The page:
1. Sometimes we love those who God loves for just a few hours.

For example, I remember my first flight across the country — all by myself when I was 14. The woman I sat next to on the plane took me under her wing, talked me through the whole flight, helped me navigate my layover and sat with me as we ate lunch.

She was a Christian, I even still remember some of the theological concepts we discussed. But, more than that, I can still feel the sense that she saw me as part of her family. She reached out to love who God loves, not for her sake, but because God’s love for her caused her to care for someone else.

  1. Other times, we love those who God loves for just a few days.

For example, the Wednesday of our Mission Trip this year, Wednesday June 17, was Father’s Day in Guatemala. I wouldn’t have known, except that our site coordinator told me that it might be a tender day for our host missionary Betty, who lost her father suddenly that fall.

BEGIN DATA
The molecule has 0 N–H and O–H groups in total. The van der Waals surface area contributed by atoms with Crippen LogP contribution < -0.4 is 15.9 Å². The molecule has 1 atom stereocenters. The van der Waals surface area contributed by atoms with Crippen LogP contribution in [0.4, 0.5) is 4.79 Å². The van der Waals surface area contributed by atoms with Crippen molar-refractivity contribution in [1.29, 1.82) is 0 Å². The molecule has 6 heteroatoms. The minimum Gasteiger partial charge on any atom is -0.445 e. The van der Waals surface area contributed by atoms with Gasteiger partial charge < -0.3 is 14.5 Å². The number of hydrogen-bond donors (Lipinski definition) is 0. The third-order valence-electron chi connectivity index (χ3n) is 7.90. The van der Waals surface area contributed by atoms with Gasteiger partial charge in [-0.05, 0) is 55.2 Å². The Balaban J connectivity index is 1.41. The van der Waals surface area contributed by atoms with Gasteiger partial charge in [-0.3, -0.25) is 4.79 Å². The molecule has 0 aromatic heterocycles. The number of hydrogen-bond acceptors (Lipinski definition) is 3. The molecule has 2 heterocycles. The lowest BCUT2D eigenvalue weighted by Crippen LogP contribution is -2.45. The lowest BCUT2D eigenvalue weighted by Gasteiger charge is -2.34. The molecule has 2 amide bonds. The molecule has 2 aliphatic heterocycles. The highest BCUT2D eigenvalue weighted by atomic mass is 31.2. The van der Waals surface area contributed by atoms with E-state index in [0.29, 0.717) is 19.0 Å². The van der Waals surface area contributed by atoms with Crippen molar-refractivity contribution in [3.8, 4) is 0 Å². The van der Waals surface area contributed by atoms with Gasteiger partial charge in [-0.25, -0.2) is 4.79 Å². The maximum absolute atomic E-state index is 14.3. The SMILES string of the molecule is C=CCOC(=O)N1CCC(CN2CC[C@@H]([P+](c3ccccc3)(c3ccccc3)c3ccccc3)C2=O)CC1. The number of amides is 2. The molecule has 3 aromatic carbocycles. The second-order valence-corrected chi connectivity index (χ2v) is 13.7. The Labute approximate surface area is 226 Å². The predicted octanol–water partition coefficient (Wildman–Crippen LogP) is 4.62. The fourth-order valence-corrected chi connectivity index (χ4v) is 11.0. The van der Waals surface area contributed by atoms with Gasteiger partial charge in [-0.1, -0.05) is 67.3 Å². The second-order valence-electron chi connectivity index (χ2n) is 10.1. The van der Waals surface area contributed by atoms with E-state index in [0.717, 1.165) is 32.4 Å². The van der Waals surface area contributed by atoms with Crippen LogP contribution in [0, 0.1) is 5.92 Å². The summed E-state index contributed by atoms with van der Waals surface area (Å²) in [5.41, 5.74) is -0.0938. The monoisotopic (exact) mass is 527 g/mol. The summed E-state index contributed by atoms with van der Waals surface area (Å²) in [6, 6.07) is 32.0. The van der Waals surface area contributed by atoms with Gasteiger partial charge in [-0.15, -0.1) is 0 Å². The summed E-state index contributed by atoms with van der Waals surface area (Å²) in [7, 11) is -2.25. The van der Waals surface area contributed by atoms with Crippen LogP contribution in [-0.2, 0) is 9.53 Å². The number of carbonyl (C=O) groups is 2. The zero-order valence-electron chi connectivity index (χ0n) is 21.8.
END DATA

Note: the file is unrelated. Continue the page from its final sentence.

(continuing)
So, as I entered the orphanage where my team was working, I was thinking not only of Betty, but of the children I would be working with that day. The gravity of spending Father’s Day with dozens of orphans was not lost on us, dearly loved by each nun, but abandoned by so many others for so many reasons.

But it wasn’t until the end of the day that Father’s Day really began to take on meaning. I’m not sure if he called out “Mr. Chris” or “Mr. Johnson” or if we just heard his little feet pounding the pavement, but Carlos got our attention just as we were leaving for the day with a gift for Chris Johnson.